Con­sent and ob­jec­tion bills


© Bundesrat

The introductory phrase at the start of each bill reveals whether it is a consent bill or a bill that does not require Bundesrat consent. It either states "The Bundestag has adopted the following bill" or "The Bundestag has adopted the following bill with Bundesrat consent".

The distinction between consent and objection bills is important in terms of how the Bundestag and Bundesrat interact within the legislative procedure.

Consent bills

The Bundesrat’s constitutional status and significance derive primarily from its rights of co-decision in the case of consent bills. These bills can only come into being if the Bundesrat and Bundestag are in agreement. Should the Bundesrat take a definitive decision to reject a consent bill, the bill in question cannot be adopted.

The Basic Law stipulates explicitly and definitively which bills require Bundesrat consent. In essence this legislation can be divided into three groups:

  • Bills amending the constitution.
    In this case a two-thirds majority (46 votes) is required in the Bundesrat for approval of the bill (Article 79, Sub-section 2, Basic Law).
  • Bills that impinge in a particular manner on the finances of the federal states.
    On the revenue side, this category comprises all bills relating to taxes for which all or part of the revenue accrues to the federal states or local authorities (Article 105, Sub-section 3, Basic Law): examples include income tax, value-added tax, and trade tax.
    On the expenditure side, this category comprises all federal bills that oblige the federal states to make cash payments, provide benefits equivalent to cash payments or provide comparable services to third parties (Article 104a, Sub-section 4, Basic Law).
  • Bills whose enforcement impinges on the organisational and administrative jurisdiction of the federal states.
    The federal states are entitled to adopt their own federal state legislation, deviating from federation provisions on the establishment of authorities and on administrative procedures. Bundesrat consent is thus only necessary if a federal bill exceptionally regulates such matters without any scope for the federal states to deviate from these provisions, due to a particular need for uniform national regulation of such subject-matter (Article 84, Sub-section 1, Basic Law).

Taking decisions on consent bills

© Bundesrat | 2004

Objection bills

The underlying assumption in the Basic Law is that bills generally do not require Bundesrat consent. Bills that expressly require Bundesrat consent are stipulated clearly in the Basic Law. All bills that do not fall into one of the categories of subject-matter enumerated in these provisions are therefore classified as objection bills. The Bundesrat has less influence on this legislation than on consent bills. The Bundesrat may express its disagreement with a bill by entering an objection to the bill. The Bundesrat’s objection can be overturned by the Bundestag.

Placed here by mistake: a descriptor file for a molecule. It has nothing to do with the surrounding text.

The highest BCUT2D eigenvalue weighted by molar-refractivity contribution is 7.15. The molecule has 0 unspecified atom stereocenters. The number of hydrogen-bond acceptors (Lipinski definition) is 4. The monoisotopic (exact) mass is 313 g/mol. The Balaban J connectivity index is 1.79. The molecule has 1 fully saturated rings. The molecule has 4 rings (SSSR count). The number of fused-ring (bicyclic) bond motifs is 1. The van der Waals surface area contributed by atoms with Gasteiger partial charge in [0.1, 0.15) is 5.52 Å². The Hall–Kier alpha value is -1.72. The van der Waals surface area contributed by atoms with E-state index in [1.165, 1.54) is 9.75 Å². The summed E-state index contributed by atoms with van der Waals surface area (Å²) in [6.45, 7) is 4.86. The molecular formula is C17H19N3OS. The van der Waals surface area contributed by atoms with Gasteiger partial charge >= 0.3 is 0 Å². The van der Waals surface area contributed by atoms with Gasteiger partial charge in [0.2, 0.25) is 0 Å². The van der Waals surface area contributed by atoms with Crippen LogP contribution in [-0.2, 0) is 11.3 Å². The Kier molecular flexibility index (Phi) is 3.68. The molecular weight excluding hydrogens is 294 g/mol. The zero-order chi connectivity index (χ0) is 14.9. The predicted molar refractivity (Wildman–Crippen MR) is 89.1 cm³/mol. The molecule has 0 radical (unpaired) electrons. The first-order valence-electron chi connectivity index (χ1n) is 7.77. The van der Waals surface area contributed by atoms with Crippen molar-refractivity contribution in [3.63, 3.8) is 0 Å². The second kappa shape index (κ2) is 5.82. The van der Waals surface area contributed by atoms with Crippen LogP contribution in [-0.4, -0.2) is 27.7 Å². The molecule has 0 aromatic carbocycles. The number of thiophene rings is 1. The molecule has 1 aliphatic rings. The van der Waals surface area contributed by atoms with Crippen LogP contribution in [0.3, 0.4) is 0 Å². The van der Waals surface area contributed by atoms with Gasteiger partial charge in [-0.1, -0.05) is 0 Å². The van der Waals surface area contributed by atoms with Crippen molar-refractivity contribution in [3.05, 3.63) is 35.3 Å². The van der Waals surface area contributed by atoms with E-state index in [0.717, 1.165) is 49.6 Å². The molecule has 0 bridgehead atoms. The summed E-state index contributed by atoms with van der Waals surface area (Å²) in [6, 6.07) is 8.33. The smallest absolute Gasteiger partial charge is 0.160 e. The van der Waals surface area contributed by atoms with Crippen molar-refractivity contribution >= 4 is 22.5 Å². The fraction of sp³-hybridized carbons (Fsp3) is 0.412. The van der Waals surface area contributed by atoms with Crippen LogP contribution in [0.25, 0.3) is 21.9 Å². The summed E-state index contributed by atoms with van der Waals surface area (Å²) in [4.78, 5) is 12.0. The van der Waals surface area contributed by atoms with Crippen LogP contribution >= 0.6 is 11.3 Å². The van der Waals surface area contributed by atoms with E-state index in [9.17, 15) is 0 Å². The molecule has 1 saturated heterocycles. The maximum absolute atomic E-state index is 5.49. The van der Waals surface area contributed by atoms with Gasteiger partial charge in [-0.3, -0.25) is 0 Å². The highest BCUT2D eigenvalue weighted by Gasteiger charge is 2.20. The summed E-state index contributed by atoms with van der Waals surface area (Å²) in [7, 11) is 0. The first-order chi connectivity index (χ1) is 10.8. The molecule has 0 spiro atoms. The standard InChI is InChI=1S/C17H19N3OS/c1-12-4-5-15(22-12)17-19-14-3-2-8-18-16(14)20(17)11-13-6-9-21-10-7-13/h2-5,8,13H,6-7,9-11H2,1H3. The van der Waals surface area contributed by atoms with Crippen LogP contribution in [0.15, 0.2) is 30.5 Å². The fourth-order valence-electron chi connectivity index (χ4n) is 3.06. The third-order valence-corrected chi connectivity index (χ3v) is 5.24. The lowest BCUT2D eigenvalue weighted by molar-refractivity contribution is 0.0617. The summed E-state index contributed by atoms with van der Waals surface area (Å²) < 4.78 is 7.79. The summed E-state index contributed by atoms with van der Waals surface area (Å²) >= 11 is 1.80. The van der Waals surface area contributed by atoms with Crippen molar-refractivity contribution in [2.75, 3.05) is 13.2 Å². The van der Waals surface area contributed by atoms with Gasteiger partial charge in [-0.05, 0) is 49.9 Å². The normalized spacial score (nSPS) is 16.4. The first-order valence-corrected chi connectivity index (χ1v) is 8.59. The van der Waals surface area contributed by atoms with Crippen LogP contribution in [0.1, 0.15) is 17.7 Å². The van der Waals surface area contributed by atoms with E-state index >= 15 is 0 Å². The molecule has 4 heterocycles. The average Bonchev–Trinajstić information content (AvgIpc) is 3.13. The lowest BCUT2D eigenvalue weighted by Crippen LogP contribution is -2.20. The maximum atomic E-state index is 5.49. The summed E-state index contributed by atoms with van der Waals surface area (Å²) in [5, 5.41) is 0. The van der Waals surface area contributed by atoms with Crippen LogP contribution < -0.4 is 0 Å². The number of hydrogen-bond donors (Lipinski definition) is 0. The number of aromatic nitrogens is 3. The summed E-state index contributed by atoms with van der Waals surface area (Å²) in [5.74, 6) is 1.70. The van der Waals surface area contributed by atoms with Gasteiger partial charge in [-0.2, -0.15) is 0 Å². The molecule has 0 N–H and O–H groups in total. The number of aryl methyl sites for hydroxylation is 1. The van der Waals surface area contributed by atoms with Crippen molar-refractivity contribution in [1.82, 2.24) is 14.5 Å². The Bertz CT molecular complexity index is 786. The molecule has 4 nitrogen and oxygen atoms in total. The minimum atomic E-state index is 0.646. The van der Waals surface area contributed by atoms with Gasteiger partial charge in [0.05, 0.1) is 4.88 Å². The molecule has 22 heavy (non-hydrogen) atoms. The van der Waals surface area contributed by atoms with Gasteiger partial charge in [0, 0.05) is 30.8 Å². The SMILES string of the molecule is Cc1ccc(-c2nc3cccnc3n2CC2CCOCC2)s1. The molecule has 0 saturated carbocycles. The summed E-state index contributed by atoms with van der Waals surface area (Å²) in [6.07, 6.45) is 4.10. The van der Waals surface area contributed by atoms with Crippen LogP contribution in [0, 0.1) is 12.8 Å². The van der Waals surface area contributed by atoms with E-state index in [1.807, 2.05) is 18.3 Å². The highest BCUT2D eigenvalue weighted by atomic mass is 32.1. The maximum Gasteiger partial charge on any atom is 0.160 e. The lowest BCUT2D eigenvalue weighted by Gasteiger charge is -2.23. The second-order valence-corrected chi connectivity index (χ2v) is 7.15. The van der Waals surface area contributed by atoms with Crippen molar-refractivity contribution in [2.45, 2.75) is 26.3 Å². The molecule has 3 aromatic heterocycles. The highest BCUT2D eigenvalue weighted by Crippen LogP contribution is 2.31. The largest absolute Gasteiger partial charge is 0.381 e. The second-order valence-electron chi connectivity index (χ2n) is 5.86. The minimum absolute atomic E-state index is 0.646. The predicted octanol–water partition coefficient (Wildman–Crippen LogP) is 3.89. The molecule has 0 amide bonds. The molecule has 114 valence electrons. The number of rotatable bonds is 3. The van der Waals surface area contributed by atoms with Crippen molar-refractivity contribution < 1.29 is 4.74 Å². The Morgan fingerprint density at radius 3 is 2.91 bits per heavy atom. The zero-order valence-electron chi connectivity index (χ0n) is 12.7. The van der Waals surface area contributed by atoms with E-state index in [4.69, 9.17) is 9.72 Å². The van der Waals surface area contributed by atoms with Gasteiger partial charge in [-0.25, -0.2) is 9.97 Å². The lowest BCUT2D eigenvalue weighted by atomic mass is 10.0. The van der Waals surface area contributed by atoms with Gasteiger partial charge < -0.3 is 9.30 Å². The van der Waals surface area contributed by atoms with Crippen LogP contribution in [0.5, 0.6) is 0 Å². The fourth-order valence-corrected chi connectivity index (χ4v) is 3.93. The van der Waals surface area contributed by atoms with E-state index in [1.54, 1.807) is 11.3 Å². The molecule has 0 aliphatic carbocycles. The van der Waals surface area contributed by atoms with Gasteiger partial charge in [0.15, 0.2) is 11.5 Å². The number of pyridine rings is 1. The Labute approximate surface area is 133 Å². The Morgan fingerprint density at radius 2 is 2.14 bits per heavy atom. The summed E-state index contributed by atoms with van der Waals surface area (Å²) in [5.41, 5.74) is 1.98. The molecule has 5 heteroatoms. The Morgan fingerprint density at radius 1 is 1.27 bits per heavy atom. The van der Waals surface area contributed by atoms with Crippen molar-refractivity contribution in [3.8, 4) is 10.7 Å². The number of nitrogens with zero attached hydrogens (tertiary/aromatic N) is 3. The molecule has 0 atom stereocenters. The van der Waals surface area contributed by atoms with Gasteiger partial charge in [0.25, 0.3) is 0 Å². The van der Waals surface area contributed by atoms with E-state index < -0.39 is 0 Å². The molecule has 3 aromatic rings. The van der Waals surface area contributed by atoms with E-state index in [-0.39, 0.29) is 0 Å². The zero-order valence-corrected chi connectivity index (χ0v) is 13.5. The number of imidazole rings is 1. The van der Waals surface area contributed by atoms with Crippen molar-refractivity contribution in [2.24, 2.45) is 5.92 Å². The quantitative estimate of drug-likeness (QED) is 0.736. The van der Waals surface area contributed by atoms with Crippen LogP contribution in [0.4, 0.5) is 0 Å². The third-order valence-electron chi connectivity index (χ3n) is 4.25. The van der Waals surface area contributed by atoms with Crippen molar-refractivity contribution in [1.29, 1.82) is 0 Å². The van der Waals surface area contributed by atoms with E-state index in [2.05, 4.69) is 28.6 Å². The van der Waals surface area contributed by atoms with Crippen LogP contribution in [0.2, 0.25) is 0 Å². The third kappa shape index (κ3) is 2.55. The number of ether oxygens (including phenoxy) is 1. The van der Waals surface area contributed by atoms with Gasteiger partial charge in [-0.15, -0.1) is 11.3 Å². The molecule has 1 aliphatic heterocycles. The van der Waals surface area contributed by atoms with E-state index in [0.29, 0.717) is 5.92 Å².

If the Bundesrat’s decision to enter an objection is adopted with an absolute majority (majority of members), the objection may only be overturned by an absolute majority in the Bundestag (majority of members = Chancellor’s majority). Two-thirds of the votes cast in the Bundestag or at least the votes of half of all members are required to overturn a Bundesrat objection that is submitted on the basis of a two-thirds majority in the Bundesrat.

Participating in addressing objektion bills

© Bundesrat | 2004

Splitting legislation and disputes on the consent status of bills

A bill may only be accepted or rejected in its entirety; it is not possible to reject just part of a bill. However, in some cases, if Bundesrat consent is actually only required for certain specific provisions, it is constitutionally admissible for the Bundestag to split a bill into separate pieces of legislation: a bill that requires Bundesrat consent and a bill that does not require Bundesrat consent. The Bundesrat can, if need be, submit an objection to the bill that does not require consent, although this objection can be overturned by the Bundestag. The Federal Constitutional Court has authorised division of bills in this manner at the legislator’s discretion. The Bundesrat takes the view that these discretionary powers should no longer apply if the subject-matter in question makes it essential for the provisions to be encompassed within one single piece of legislation.

If there is any dispute as to whether Bundesrat consent is necessary, in the first instance the Federal President decides when promulgating legislation whether a particular bill is a consent bill. However, a definitive, legally binding decision can only be taken by the Federal Constitutional Court.